Before The White House, Jared Kushner Must Sort Out His Financial Holdings
KELLY MCEVERS, HOST:
When Donald Trump becomes president, he'll bring his son-in-law Jared Kushner to the White House as a key adviser. Like Trump, Kushner had - has a multibillion-dollar family business that got its start in real estate. Kushner Companies has properties throughout the country but mostly in New York and New Jersey. Its flagship building is 666 Fifth Avenue in Manhattan.
Susanne Craig of The New York Times has written about Kushner's business dealings and the possible conflicts of interest that they raise. I asked her about a deal Kushner made with the Chinese company Anbang to finance that Fifth Avenue building.
SUSANNE CRAIG: It's a building that the Kushners bought just before the height of the real estate market, and there's just a lot of debt piled on it. And it's - since then, they've had to find a number of investors to make the debt payments. They've had to bring a lot of people in.
And about six months ago, right around the time that Donald Trump got the Republican nomination, they began negotiations with this company called Anbang. And it's an interesting company. It's a - it's got a fairly murky shareholder structure in fact that it's opaque. And the chairman of Anbang - his wife has ties to the Chinese government, as do other relatives. And the Kushners have been negotiating for six months to bring them in to be a partner in this building that they own in Midtown.
MCEVERS: And so how does this deal, if it goes through, pose a potential conflict of interest?
CRAIG: Well, it's interesting. It's a company that's coming in. And I guess it probably wouldn't have raised any eyebrows other than Jared Kushner is now going to be a senior adviser to the president. And he's going to be advising him on foreign affairs and on policy and trade issues regarding China. And at the same time, he's got a business partnership with this company. So it raises a very, very huge possibility of a conflict.
MCEVERS: It was interesting. I mean one of the details in your story was that when there was this controversy over Trump calling the president of Taiwan, Chinese problems with that were relayed through Kushner, actually - relayed to Trump through Kushner, not through other channels.
CRAIG: They were. And a lot of calls from foreign governments and ambassadors are being relayed through Jared Kushner. His incredibly influential voice has the president's ear, and as a result, all of these foreign entities that now touch the Kushner companies are of interest.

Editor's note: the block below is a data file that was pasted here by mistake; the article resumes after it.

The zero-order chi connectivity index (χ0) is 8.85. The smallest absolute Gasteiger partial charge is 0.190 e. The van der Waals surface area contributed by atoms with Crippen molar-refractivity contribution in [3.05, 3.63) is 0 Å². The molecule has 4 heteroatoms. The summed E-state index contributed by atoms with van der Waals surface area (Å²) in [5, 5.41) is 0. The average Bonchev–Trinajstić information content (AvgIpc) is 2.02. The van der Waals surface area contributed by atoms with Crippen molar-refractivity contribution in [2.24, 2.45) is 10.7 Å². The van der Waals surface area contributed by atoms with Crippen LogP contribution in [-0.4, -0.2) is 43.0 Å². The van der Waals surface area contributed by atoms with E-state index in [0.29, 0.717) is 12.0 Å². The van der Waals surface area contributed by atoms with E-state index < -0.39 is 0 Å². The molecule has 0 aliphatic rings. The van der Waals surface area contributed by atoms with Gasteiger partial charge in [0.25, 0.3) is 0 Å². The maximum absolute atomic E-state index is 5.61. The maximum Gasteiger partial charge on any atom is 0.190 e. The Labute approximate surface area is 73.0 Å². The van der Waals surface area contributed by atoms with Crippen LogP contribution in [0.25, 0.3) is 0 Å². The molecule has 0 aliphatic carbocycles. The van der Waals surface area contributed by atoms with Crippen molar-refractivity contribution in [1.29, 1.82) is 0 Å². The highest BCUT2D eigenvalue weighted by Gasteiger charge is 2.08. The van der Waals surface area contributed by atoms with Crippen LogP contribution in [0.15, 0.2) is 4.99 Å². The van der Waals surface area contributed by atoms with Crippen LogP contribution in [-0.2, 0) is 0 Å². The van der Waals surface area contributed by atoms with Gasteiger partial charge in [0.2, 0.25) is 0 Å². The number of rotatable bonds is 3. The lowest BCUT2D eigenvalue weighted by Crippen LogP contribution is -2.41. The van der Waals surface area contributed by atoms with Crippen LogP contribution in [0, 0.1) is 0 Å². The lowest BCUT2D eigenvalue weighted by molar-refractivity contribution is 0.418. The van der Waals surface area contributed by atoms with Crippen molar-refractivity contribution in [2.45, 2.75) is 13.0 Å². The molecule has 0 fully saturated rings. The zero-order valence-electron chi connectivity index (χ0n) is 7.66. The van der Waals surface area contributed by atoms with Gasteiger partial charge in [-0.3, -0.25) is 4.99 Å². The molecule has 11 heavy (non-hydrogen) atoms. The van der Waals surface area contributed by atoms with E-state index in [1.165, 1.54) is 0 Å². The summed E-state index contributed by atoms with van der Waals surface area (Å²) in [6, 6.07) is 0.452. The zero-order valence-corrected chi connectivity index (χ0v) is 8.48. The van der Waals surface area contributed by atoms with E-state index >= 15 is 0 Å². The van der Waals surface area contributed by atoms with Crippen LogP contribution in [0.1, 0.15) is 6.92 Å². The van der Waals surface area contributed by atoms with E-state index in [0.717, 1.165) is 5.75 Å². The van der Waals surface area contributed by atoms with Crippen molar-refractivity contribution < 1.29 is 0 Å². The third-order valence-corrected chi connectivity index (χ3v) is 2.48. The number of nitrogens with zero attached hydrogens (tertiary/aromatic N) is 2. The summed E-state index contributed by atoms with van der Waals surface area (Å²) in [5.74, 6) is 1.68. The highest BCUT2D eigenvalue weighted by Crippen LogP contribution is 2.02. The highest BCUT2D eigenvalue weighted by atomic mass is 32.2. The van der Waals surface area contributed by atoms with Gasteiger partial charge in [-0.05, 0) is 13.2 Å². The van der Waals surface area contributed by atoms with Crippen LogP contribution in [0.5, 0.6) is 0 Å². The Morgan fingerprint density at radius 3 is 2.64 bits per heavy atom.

They've since announced that Jared's going to be divesting of a number of his interests. But interestingly, he won't be selling them to outside parties. They're going to be sold to family members. And in the case of this building in Midtown, 666 Fifth Avenue - it's going to be sold to a trust that his mother will control.
MCEVERS: What do ethics experts think about that? I mean what do they say about the fact that he is divesting but to family members?
CRAIG: Well, I think they make one point at the outset, which - at least they're going through the hoops of bringing them in as an employee and not as sort of an unofficial adviser.
MCEVERS: At the White House.
CRAIG: Yeah, and that does sort of open him up to different levels of scrutiny. But at the same time, I think there's big concerns about the fact that these aren't being divested to third, unrelated parties.
They're going into a trust, and the beneficiaries will be his siblings and his mom. So it's still very much sort of, I would say, an all-in-the-family-type situation where there's still the potential for conflict. And we'll definitely be watching.
MCEVERS: What are some of the other holdings and interests that could be a conflict that you will be watching?
CRAIG: It's interesting to me because real estate, whether it's Donald Trump and his investments or the Kushners - real estate in New York is just, you know, famous for the foreign money that's cursing through it. You've got Chinese investors, Russian investors. Sometimes it's the investors, and then it's the people behind the investor.
So sometimes we have to go several layers back to sort of understand the influences that may be brought to bear. When government's involved, you want to understand the potential for conflict in the people that may have his ear that's not obvious that we can understand, then, the decisions that they're making with taxpayer money.
MCEVERS: Well, Susanne Craig of The New York Times, thank you very much.
CRAIG: Thank you.
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